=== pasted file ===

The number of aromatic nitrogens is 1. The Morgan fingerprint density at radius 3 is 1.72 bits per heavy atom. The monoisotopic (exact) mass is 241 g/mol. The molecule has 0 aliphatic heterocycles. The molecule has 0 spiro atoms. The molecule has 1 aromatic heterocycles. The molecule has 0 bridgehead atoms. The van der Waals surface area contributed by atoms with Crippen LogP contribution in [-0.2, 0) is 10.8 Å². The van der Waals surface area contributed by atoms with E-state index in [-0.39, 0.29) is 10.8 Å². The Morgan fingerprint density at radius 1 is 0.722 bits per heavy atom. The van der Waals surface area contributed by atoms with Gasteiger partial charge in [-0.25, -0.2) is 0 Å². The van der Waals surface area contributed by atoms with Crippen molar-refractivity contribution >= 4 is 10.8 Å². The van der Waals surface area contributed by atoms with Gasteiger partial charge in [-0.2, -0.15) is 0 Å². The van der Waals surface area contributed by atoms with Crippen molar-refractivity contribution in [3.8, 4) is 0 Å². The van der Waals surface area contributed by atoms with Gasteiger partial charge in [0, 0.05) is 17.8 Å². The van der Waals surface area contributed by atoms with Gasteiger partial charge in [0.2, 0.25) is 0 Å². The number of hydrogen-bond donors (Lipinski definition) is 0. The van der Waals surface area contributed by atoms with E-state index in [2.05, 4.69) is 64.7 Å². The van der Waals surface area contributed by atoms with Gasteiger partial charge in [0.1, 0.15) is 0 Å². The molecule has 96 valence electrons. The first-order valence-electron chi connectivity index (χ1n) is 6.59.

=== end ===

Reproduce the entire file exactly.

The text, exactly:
The number of aromatic nitrogens is 1. The Morgan fingerprint density at radius 3 is 1.72 bits per heavy atom. The monoisotopic (exact) mass is 241 g/mol. The molecule has 0 aliphatic heterocycles. The molecule has 0 spiro atoms. The molecule has 1 aromatic heterocycles. The molecule has 0 bridgehead atoms. The van der Waals surface area contributed by atoms with Crippen LogP contribution in [-0.2, 0) is 10.8 Å². The van der Waals surface area contributed by atoms with E-state index in [-0.39, 0.29) is 10.8 Å². The Morgan fingerprint density at radius 1 is 0.722 bits per heavy atom. The van der Waals surface area contributed by atoms with Gasteiger partial charge in [-0.25, -0.2) is 0 Å². The van der Waals surface area contributed by atoms with Crippen molar-refractivity contribution >= 4 is 10.8 Å². The van der Waals surface area contributed by atoms with Gasteiger partial charge in [-0.2, -0.15) is 0 Å². The van der Waals surface area contributed by atoms with Crippen molar-refractivity contribution in [3.8, 4) is 0 Å². The van der Waals surface area contributed by atoms with Gasteiger partial charge in [0, 0.05) is 17.8 Å². The van der Waals surface area contributed by atoms with Gasteiger partial charge in [0.2, 0.25) is 0 Å². The number of hydrogen-bond donors (Lipinski definition) is 0. The van der Waals surface area contributed by atoms with E-state index in [2.05, 4.69) is 64.7 Å². The van der Waals surface area contributed by atoms with Gasteiger partial charge in [0.1, 0.15) is 0 Å². The molecule has 96 valence electrons. The first-order valence-electron chi connectivity index (χ1n) is 6.59.